Homeostasis is a four-part dynamic process that ensures ideal conditions are maintained within living cells, in spite of constant internal and external changes. The four components of homeostasis are a change, a receptor, a control center and an effector. A healthy cell or system maintains homeostasis, also commonly referred to as “being in balance.”
Changes occur constantly in and around the cells of living systems. A change is anything that requires a cell to react, such as a change in temperature, pressure or chemical composition inside or surrounding the cell.
Once a change occurs, it’s the receptors job to detect the change and alert the proper control center to counteract it, returning the cell and the overall system to a balanced state -- homeostasis. For example, your blood pressure has risen after vigorous exercise. Receptors in certain arteries will detect the pressure increase and send impulses to the body’s control center for the cardiovascular system -- the medulla oblongata. Receptors, or nerve endings, are located in every system and tissue.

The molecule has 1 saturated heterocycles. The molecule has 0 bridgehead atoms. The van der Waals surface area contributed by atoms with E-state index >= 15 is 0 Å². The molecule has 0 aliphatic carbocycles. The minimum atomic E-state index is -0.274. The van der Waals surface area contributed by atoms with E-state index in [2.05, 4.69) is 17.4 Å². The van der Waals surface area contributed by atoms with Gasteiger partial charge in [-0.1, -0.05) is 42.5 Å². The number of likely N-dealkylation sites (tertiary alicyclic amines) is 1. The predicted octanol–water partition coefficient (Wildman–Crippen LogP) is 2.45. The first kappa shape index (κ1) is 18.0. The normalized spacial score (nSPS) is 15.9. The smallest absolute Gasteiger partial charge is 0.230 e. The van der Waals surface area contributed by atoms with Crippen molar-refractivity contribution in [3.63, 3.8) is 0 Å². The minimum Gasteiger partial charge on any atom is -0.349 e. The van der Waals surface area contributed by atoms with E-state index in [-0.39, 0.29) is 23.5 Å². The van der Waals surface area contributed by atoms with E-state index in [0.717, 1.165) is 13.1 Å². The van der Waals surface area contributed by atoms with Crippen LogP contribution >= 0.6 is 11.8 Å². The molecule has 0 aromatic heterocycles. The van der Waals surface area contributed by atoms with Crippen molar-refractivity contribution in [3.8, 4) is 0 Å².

As the control center receives impulses from its remote receptors, it sends commands to the effector to counteract the change in the environment. Using the same example, the medulla oblongata commands the effector -- the heart in this case -- to slow its pulse. Control centers are located in the brain.
The effector acts on the impulses from its specific command center, counteracting the change and returning the internal and external cell environment to a balanced state. Effectors are the physical change agents such as the heart, organs and fluids of the body -- the workhorses of homeostasis.